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Dominant Muscle Fiber Types

Hi All

Could someone help me out. I was wondering which muscles are Type I dominant and which are Type II dominant.



found out so far

Dominant Type I muscles

  • soleus

Dominant Type II muscles

  • Gastocnemius
  • Hamstrings
  • Triceps
  • Abs

[quote]markandspike wrote:
Hi All

Could someone help me out. I was wondering which muscles are Type I dominant and which are Type II dominant.


The following are the percentage of fiber type 1 in different muscle groups and which are fiber type is predominant.

Deltoid 57.1% (tonic muscle)
Erector spinae 56.4% (tonic muscle)
Supraspinatus 59.3% (tonic muscle)
Trapezius 53.7% (tonic muscle)
Latissimus dorsi 50.5% (tonic muscle)
Gluteus maximus 52.4% (tonic muscle)
Infraspinatus 45.3% (phasic muscle)
Rectus abdominis 46.1% (phasic muscle)
Biceps brachii 46.5% (phasic muscle)
Triceps 32.6% (phasic muscle)
Adductor magnus 58.2% (tonic muscle)
Biceps femoris 66.9% (tonic muscle)
Soleus 87.7% (tonic muscle)
Tibialis anterior 73.0% (tonic muscle)
Vastus medialis oblique 52.1 (tonic muscle)
Vastus lateralis 42.3 (phasic muscle)
Gastrocnemius (lateral head) 50.5 (tonic muscle)
Gastrocnemius (medial head) 43.5 (phasic muscle)
Rectus femoris 35.4 (phasic muscle)

Source: R. Colling (1997), Distribution of muscle fibre type. Ex Physiol 552

It’s hard to say because it is different for everyone. This is why some people do very little and gain so much and the next person does everything and gains so little. Genetics play a big role and your lifestyle may also play another role in determining how the percentages of your muscle fibre types may breakdown.

An indirect method that can be used in the weight room to determine the fiber composition of a muscle group is to initially establish the 1RM (the greatest weight you can lift just once). Then perform as many repetitions at 80% of your 1RM as you can. If you do fewer than seven repetitions, then the muscle group is likely composed of more than 50% FT fibers(Type II’s).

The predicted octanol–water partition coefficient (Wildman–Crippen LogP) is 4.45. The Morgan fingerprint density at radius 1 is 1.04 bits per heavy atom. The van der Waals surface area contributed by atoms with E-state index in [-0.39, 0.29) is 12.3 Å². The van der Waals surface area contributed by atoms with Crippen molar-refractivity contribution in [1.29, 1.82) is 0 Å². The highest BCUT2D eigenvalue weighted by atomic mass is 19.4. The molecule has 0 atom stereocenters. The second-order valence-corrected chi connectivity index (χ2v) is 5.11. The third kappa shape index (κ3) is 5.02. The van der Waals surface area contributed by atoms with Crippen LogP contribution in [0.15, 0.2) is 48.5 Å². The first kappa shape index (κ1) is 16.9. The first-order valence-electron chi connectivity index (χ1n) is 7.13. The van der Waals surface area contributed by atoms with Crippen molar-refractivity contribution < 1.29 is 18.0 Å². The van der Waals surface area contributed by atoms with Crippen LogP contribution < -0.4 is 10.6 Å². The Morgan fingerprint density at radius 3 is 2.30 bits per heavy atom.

If you can perform 12 or more repetitions, then the muscle group has more than 50% ST fibers(Type I’s). If you can do between 7 and 12 repetitions, then the muscle group probably has an equal proportion of fibers.

Training a FT -fibered muscle for endurance will not increase the number of ST fibers, nor will training a ST-fibered muscle for strength and power increase the number of FT fibers. With the proper training, FT -B fibers can take on some of the endurance characteristics of FT -A fibers and FT -A fibers can take on some of the strength and power qualities of FT-B fibers. However, there is no inter-conversion of fibers. FT fibers cannot become ST fibers, or vice versa. What you’re born with is what you must live with.

Although the type of fiber cannot be changed from one to another , training can change the amount of area taken up by the fiber type in the muscle. In other words, there can be a selective hypertrophy of fibers based on the type of training.

For example, you may have a 50/50 mix of FT/ST fibers in a muscle, but since FT fibers normally have a larger cross-sectional area than ST fibers, 65% of that muscle’s area may be FT and 35% may be ST. Following a strength training program for improvement in muscular strength, the number of FT and ST fibers will remain the same (still 50/50), however the cross-sectional area will change. This happens because the ST fibers will atrophy (get smaller) while the FT fibers will hypertrophy (get larger).

Depending on the specific intensity used in training, the muscle may change to a 75% FT area and a 25% ST area. The change in area will lead to greater strength but decreased endurance capabilities. In addition, since the mass of FT fibers are greater than that of ST fibers, you will gain mass, as measured by the circumference of the muscle.

Conversely, if you train for muscular endurance, the FT fibers will atrophy while the ST fibers hypertrophy, causing a greater area of ST fibers. The area of the muscle, which began at 65% FT and 35% ST before training, may change to 50% FT and 50% ST following training, The endurance capabilities of the muscle will increase while its strength will decrease, and you will lose some muscle mass, again because ST fibers are lower in mass than FT fibers. The decrease in mass may be observed by a smaller circumference of the muscle.

Hope this helps.